On our part, if we have been brought by the mercy of God to truly hate ourselves — our own life (Luke 14:26) as well as our sins — and are willing to renounce all that we have, we can turn to Calvary. In doing so, we will see that in Christ we are delivered, “being dead to what once bound us, we are now released” (Romans 7:6).
In our dependence on the Holy Spirit, we can appropriate the death of Christ as our death, and count on the immediate inflow of the life of the Risen Lord to possess us to the fullest capacity of our earthen vessel. “Where sin once abounded, grace does much more abound.” We can expect the Holy Spirit to bear witness and help us put to death the works of the flesh. This will come in ever-increasing power, while he continues to teach us to hate the garments spotted by the flesh and to glory in the Cross.
The Holy Spirit is charged with this work of communicating the resurrection life of Christ. He will always cause us to bear about the dying of Jesus to manifest the life of Jesus in our mortal flesh, and in the power of that eternal life, energized to work out our salvation with fear and trembling.
“When our Lord looked at us, He saw not only what we were—He was faithful in seeing what we could become! He took away the curse of being and gave us the glorious blessing of becoming.” –A.W. Tozer, Who Put Jesus on the Cross
The King reminds the maiden of her place in the cleft of the rock; because that is the only way he can recognize her.
The Lord took Adam‘s bride out of his side during his sleep; made her out of his own nature and presented to him by her creator. What a beautiful foreshadowing of the mystery of Christ and his Church!
We were planted into Jesus, the second Adam, as he hung on the Cross of Calvary and became a curse for us. “One died for all, and therefore all died” (II Corinthians 5:14). There we are; planted in him, baptized into his death, emerging as his Bride, formed by many members, taken out of his side during the sleep of death, partaking of his nature, and eventually to be presented to him to share his throne.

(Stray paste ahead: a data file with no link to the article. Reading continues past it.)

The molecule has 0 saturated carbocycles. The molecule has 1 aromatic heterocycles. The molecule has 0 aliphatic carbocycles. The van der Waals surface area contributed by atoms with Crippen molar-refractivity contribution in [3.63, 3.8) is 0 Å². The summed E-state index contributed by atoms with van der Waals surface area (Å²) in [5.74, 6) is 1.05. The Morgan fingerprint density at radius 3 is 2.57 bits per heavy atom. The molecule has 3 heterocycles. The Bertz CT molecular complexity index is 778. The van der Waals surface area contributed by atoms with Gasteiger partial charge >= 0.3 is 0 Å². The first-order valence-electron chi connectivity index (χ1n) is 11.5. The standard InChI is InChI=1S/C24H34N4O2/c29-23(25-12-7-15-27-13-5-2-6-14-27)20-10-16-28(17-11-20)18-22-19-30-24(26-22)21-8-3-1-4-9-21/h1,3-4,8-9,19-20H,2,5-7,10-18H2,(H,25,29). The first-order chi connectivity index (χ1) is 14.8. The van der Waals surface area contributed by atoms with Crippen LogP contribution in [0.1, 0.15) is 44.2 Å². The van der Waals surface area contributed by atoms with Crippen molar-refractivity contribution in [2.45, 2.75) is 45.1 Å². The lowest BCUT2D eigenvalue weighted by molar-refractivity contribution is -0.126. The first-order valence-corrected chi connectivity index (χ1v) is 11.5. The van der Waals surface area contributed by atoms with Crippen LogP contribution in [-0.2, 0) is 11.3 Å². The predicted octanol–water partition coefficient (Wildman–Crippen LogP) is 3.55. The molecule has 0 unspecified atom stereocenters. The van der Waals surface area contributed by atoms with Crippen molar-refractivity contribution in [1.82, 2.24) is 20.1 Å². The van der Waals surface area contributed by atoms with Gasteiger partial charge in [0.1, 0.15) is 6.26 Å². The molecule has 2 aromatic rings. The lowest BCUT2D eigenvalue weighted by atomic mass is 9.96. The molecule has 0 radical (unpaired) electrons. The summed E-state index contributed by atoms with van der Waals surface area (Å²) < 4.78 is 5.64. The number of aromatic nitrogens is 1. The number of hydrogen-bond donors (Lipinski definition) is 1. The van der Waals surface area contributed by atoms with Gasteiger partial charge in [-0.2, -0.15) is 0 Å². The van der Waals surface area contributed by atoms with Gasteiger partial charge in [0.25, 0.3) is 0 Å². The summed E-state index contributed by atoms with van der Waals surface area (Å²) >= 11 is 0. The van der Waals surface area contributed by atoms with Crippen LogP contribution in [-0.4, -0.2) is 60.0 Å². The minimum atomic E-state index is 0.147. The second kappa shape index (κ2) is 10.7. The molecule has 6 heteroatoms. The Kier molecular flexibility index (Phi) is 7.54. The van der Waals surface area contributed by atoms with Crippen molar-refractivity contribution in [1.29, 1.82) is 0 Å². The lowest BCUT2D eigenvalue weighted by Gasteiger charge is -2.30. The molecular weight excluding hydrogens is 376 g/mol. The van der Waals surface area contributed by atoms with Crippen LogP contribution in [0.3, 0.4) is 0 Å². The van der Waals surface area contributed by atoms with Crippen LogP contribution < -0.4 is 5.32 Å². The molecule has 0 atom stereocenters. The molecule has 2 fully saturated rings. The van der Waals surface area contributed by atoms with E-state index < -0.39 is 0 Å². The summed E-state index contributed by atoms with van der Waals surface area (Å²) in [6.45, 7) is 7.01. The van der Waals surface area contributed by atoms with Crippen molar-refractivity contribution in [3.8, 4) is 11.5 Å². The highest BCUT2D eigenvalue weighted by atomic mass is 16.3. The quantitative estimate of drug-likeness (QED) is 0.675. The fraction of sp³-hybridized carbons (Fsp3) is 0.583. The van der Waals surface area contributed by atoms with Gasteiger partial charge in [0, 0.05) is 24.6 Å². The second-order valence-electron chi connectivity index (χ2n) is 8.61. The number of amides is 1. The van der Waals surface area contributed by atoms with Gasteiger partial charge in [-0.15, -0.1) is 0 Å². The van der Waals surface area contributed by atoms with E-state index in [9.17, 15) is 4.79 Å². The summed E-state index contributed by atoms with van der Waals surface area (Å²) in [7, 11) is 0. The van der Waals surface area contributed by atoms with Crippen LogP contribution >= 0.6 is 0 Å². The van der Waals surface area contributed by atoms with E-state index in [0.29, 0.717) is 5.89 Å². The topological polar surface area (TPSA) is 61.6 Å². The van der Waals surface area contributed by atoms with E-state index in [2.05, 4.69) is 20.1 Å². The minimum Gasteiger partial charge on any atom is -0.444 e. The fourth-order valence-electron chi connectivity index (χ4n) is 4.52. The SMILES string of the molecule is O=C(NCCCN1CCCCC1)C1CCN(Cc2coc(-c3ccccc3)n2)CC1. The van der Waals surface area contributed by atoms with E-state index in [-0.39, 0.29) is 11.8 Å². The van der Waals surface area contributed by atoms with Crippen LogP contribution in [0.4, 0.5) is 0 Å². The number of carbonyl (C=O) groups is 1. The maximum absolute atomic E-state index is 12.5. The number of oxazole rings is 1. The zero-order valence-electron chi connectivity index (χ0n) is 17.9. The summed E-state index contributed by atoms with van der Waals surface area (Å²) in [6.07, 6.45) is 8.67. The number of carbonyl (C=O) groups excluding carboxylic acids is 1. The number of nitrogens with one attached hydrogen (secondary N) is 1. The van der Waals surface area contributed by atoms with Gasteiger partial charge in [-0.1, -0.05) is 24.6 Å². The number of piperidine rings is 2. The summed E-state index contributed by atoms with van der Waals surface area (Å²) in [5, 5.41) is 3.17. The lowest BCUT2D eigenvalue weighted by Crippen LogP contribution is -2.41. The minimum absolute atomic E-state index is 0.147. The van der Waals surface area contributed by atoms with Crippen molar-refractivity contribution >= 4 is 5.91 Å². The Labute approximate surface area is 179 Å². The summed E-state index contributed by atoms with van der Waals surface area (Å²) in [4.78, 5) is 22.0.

He raises the poor out of the dust and lifts up the needy from the ash heap to make them sit with the noble, and inherit the throne of glory” —I Samuel 2:8.
“Then I looked, and there before me was the Lamb standing on Mount Zion and with him” those “who had His name and His Father‘s name written on their foreheads (or having their minds renewed) . . . those who did not defile themselves with women for they are pure‖ (or separated from a harlot system; see II Corinthians 11:2-3; Hosea 2:19-20).
“They follow the Lamb wherever He goes” (see John 1:18). They were offered as first fruits to God and the Lamb (see: James 1:18).
“No lie was found on their lips; they are blameless” —Revelations 14:1, 4-5.
He tells his maiden to turn her face toward him and to let him hear her voice in joyful response to his call. He sees that her eyes are looking in the wrong direction. He had drawn her attention from all the outward things, to his manifested presence at the center of her heart; ―the hope of Glory, Christ in you‖ he said; but now he wants her to turn toward him, not as in her heart—although he is there—but as his being at his Father‘s right hand.
She has been bought with his blood and so her voice is sweet to his ears. He loves to see her gaze at him like a sunflower follows the sun, or as the moon at nighttime reflects the light of the unseen light of the day.